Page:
Students of NMUSD’s adult transition program take giant ‘STEP’ toward their futures
Graduations are not merely for the high school crowd — the ceremonies are intended to celebrate any number of achievements as students matriculate from one phase of learning to the next.
Such is the case for students enrolled in STEP, an adult transition program that supports Newport-Mesa Unified School District students with special needs through age 22 by preparing them for jobs and the daily tasks associated with an independent lifestyle.
Educators on Thursday celebrated the individual accomplishments of nine graduates who’ve successfully completed the rigors of the coursework and are ready to go out into the world with the skills they’ve learned.
Special education coordinator Kim Doyle said STEP ( Seamless Transition Enrichment Program) meets students where they’re at, which can range from someone needing assistance with mobility issues to someone looking for help enrolling in community college.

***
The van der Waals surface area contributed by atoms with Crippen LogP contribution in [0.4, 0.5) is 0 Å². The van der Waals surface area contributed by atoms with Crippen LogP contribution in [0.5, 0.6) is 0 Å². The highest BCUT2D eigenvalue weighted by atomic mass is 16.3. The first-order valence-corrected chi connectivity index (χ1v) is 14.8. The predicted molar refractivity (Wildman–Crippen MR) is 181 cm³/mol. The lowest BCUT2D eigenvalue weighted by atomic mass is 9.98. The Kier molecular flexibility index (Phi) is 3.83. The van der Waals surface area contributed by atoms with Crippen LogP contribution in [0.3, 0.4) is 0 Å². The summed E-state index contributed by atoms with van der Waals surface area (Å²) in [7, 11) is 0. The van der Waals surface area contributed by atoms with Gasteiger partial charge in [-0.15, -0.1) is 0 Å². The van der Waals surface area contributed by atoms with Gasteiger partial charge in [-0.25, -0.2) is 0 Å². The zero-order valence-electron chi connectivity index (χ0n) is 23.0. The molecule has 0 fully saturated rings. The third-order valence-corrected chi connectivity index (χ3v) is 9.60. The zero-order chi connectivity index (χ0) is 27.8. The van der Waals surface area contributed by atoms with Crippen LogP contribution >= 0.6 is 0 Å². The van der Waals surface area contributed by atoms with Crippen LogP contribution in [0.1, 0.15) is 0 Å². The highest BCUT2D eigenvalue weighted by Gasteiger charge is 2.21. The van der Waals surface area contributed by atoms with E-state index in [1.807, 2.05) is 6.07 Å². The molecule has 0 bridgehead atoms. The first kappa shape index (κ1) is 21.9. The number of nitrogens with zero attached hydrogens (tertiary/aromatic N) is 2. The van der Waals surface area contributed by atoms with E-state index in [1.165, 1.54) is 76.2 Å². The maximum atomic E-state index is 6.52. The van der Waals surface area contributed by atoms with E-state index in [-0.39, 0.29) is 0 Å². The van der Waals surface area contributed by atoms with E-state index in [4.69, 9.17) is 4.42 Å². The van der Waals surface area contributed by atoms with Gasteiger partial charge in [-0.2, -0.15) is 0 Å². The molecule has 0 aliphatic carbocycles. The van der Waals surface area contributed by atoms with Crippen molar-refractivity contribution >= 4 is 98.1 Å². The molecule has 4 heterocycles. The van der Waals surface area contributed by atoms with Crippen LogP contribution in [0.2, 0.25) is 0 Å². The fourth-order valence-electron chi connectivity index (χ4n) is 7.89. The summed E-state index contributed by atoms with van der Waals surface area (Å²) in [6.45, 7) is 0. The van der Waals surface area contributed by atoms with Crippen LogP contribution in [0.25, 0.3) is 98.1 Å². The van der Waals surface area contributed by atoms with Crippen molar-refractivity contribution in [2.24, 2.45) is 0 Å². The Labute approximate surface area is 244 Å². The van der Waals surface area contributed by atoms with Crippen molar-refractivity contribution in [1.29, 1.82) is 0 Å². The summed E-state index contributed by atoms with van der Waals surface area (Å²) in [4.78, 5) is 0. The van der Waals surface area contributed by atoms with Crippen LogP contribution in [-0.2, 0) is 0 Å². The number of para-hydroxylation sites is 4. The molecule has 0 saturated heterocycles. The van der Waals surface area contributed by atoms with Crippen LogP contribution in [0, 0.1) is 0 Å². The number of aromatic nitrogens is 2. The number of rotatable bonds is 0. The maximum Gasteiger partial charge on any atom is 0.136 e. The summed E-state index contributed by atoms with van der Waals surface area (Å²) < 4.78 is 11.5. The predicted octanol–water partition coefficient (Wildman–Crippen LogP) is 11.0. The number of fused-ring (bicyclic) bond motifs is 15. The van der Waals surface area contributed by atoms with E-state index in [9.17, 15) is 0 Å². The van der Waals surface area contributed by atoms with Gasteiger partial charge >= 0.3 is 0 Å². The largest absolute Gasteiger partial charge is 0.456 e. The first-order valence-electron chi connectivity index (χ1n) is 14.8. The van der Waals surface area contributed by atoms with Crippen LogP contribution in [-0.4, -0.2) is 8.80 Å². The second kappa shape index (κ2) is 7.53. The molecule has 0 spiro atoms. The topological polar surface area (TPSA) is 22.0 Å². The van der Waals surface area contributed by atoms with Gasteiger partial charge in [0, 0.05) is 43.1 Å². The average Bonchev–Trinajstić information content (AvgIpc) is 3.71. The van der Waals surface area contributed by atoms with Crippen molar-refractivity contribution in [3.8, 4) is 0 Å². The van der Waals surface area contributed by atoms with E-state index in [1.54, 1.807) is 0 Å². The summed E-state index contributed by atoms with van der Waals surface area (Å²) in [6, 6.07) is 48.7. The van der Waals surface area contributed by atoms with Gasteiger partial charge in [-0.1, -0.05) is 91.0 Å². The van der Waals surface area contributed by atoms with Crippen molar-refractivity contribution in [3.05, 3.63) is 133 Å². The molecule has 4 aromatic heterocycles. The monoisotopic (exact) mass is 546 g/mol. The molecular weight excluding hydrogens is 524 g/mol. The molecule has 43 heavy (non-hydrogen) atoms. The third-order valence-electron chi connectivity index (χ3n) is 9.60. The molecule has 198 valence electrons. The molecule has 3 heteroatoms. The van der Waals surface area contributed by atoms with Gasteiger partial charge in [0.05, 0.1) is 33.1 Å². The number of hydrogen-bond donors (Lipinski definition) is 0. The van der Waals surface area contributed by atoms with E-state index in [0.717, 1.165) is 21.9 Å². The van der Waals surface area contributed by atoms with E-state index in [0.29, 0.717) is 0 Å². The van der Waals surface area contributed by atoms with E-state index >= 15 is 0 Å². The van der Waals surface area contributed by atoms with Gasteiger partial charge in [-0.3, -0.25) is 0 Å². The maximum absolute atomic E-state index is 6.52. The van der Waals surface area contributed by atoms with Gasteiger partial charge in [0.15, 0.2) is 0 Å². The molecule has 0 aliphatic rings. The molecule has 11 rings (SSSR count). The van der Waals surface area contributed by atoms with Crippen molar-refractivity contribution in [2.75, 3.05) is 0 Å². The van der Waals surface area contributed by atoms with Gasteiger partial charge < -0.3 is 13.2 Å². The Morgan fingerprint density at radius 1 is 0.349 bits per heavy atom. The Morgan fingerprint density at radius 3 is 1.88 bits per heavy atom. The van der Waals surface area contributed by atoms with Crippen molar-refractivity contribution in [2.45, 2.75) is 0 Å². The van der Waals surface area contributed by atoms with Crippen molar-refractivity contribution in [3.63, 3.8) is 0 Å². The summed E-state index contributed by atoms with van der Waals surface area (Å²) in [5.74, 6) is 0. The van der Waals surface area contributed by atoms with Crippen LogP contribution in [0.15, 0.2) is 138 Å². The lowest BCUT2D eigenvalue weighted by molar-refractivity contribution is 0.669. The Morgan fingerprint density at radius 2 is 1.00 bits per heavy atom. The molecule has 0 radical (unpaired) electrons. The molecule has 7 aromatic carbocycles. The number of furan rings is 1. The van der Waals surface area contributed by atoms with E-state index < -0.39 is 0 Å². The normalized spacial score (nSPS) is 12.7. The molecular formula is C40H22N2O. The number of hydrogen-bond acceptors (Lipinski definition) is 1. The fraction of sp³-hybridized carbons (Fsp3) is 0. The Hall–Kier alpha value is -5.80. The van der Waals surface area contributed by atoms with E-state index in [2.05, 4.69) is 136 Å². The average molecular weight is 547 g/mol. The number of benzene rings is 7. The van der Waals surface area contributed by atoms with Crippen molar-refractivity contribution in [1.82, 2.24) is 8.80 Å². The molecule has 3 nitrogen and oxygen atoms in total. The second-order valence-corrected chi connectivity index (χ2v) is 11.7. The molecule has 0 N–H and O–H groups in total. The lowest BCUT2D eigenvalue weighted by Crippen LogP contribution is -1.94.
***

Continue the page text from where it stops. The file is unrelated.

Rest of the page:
“We are looking to improve their overall quality of life after they leave us by building independent skills, so they can access as much of their community as they can,” Doyle said in an interview Wednesday.
Thursday’s commencement ceremony on the grounds of NMUSD’s Harper Assessment Center was smaller and more personal than most high school graduations and a time for students to celebrate with their friends and family members an important rite of passage.
Students wore graduation leis made of candy and colorful flowers to the outdoor event and showed off their certificates or posed with friends and families by graduation-themed balloons after they’d formally matriculated.
“This is their ceremony and celebration with family and friends,” Doyle said, equating the event to a college graduation, the final school function before true adulthood descends. “They’re getting to have that same experience as other 22-year-olds. It may be a different education, but they worked really hard.”
Some graduates will continue their studies, while others leave for jobs and work experiences they were introduced to through the STEP program. While many will continue to be served as adults through various Regional Centers, they will have learned skills designed to last them a lifetime.
“It’s an exciting time for them — we’re super proud,” Doyle said.
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